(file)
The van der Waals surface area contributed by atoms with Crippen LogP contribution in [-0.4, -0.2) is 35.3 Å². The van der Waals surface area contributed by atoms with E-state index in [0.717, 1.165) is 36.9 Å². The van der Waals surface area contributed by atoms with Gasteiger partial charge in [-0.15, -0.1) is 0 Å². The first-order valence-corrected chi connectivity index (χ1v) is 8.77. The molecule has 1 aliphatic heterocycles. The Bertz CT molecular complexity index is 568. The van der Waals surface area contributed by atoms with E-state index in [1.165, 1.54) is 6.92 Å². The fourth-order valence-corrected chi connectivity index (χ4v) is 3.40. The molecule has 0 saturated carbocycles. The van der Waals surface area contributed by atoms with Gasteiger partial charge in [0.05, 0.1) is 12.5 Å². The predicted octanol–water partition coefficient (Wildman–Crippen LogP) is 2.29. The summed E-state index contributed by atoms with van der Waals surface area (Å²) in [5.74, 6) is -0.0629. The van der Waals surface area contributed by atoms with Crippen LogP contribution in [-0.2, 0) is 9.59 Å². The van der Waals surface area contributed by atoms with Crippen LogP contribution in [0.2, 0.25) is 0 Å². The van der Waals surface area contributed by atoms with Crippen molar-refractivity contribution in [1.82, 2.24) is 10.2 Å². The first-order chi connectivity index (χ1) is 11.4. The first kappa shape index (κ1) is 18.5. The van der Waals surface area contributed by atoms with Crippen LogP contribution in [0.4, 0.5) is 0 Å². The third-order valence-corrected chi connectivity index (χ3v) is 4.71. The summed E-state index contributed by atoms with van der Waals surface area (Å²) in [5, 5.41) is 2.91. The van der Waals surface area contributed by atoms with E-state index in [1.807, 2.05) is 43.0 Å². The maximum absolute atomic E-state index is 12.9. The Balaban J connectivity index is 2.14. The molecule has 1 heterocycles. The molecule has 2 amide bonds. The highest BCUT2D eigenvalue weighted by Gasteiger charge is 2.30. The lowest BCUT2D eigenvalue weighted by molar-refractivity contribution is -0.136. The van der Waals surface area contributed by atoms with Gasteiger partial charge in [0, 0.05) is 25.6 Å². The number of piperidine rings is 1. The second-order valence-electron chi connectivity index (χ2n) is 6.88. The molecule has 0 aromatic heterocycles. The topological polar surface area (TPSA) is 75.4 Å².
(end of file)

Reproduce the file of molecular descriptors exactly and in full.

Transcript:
The van der Waals surface area contributed by atoms with Crippen LogP contribution in [-0.4, -0.2) is 35.3 Å². The van der Waals surface area contributed by atoms with E-state index in [0.717, 1.165) is 36.9 Å². The van der Waals surface area contributed by atoms with Gasteiger partial charge in [-0.15, -0.1) is 0 Å². The first-order valence-corrected chi connectivity index (χ1v) is 8.77. The molecule has 1 aliphatic heterocycles. The Bertz CT molecular complexity index is 568. The van der Waals surface area contributed by atoms with E-state index in [1.165, 1.54) is 6.92 Å². The fourth-order valence-corrected chi connectivity index (χ4v) is 3.40. The molecule has 0 saturated carbocycles. The van der Waals surface area contributed by atoms with Gasteiger partial charge in [0.05, 0.1) is 12.5 Å². The predicted octanol–water partition coefficient (Wildman–Crippen LogP) is 2.29. The summed E-state index contributed by atoms with van der Waals surface area (Å²) in [5.74, 6) is -0.0629. The van der Waals surface area contributed by atoms with Crippen LogP contribution in [-0.2, 0) is 9.59 Å². The van der Waals surface area contributed by atoms with Crippen LogP contribution in [0.2, 0.25) is 0 Å². The van der Waals surface area contributed by atoms with Crippen molar-refractivity contribution in [1.82, 2.24) is 10.2 Å². The first-order chi connectivity index (χ1) is 11.4. The first kappa shape index (κ1) is 18.5. The van der Waals surface area contributed by atoms with Crippen LogP contribution in [0.4, 0.5) is 0 Å². The third-order valence-corrected chi connectivity index (χ3v) is 4.71. The summed E-state index contributed by atoms with van der Waals surface area (Å²) in [5, 5.41) is 2.91. The van der Waals surface area contributed by atoms with E-state index in [1.807, 2.05) is 43.0 Å². The maximum absolute atomic E-state index is 12.9. The Balaban J connectivity index is 2.14. The molecule has 1 heterocycles. The molecule has 2 amide bonds. The highest BCUT2D eigenvalue weighted by Gasteiger charge is 2.30. The lowest BCUT2D eigenvalue weighted by molar-refractivity contribution is -0.136. The van der Waals surface area contributed by atoms with Gasteiger partial charge in [0, 0.05) is 25.6 Å². The number of piperidine rings is 1. The second-order valence-electron chi connectivity index (χ2n) is 6.88. The molecule has 0 aromatic heterocycles. The topological polar surface area (TPSA) is 75.4 Å².